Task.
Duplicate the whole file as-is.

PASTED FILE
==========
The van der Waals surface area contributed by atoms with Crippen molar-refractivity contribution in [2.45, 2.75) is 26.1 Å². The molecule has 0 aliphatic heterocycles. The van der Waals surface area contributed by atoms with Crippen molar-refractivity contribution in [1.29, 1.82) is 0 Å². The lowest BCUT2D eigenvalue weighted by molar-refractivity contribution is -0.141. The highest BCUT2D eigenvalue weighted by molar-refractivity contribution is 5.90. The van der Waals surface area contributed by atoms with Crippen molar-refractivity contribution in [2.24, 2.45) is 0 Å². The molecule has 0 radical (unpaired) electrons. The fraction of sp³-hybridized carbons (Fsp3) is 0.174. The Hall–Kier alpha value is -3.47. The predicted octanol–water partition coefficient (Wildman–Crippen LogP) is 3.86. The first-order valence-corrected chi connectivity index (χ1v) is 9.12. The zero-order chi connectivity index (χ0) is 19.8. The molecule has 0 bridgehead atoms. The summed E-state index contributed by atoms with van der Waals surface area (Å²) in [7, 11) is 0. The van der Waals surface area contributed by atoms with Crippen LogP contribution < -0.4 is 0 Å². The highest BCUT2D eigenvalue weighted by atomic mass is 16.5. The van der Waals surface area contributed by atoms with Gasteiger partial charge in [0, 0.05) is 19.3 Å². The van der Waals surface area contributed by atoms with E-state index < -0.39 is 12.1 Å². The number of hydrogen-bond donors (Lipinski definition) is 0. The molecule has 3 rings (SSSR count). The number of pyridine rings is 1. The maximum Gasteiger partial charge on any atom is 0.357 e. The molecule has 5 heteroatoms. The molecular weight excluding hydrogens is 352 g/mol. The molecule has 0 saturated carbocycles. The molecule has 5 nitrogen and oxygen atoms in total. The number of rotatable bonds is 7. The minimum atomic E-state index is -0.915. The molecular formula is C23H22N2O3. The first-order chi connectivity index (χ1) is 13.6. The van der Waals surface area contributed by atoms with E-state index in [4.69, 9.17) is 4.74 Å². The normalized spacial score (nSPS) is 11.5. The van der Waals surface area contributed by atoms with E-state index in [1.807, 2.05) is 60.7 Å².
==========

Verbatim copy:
The van der Waals surface area contributed by atoms with Crippen molar-refractivity contribution in [2.45, 2.75) is 26.1 Å². The molecule has 0 aliphatic heterocycles. The van der Waals surface area contributed by atoms with Crippen molar-refractivity contribution in [1.29, 1.82) is 0 Å². The lowest BCUT2D eigenvalue weighted by molar-refractivity contribution is -0.141. The highest BCUT2D eigenvalue weighted by molar-refractivity contribution is 5.90. The van der Waals surface area contributed by atoms with Crippen molar-refractivity contribution in [2.24, 2.45) is 0 Å². The molecule has 0 radical (unpaired) electrons. The fraction of sp³-hybridized carbons (Fsp3) is 0.174. The Hall–Kier alpha value is -3.47. The predicted octanol–water partition coefficient (Wildman–Crippen LogP) is 3.86. The first-order valence-corrected chi connectivity index (χ1v) is 9.12. The zero-order chi connectivity index (χ0) is 19.8. The molecule has 0 bridgehead atoms. The summed E-state index contributed by atoms with van der Waals surface area (Å²) in [7, 11) is 0. The van der Waals surface area contributed by atoms with Crippen LogP contribution < -0.4 is 0 Å². The highest BCUT2D eigenvalue weighted by atomic mass is 16.5. The van der Waals surface area contributed by atoms with Gasteiger partial charge in [0, 0.05) is 19.3 Å². The van der Waals surface area contributed by atoms with E-state index < -0.39 is 12.1 Å². The number of hydrogen-bond donors (Lipinski definition) is 0. The molecule has 3 rings (SSSR count). The number of pyridine rings is 1. The maximum Gasteiger partial charge on any atom is 0.357 e. The molecule has 5 heteroatoms. The molecular weight excluding hydrogens is 352 g/mol. The molecule has 0 saturated carbocycles. The molecule has 5 nitrogen and oxygen atoms in total. The number of rotatable bonds is 7. The minimum atomic E-state index is -0.915. The molecular formula is C23H22N2O3. The first-order chi connectivity index (χ1) is 13.6. The van der Waals surface area contributed by atoms with E-state index in [4.69, 9.17) is 4.74 Å². The normalized spacial score (nSPS) is 11.5. The van der Waals surface area contributed by atoms with E-state index in [1.807, 2.05) is 60.7 Å².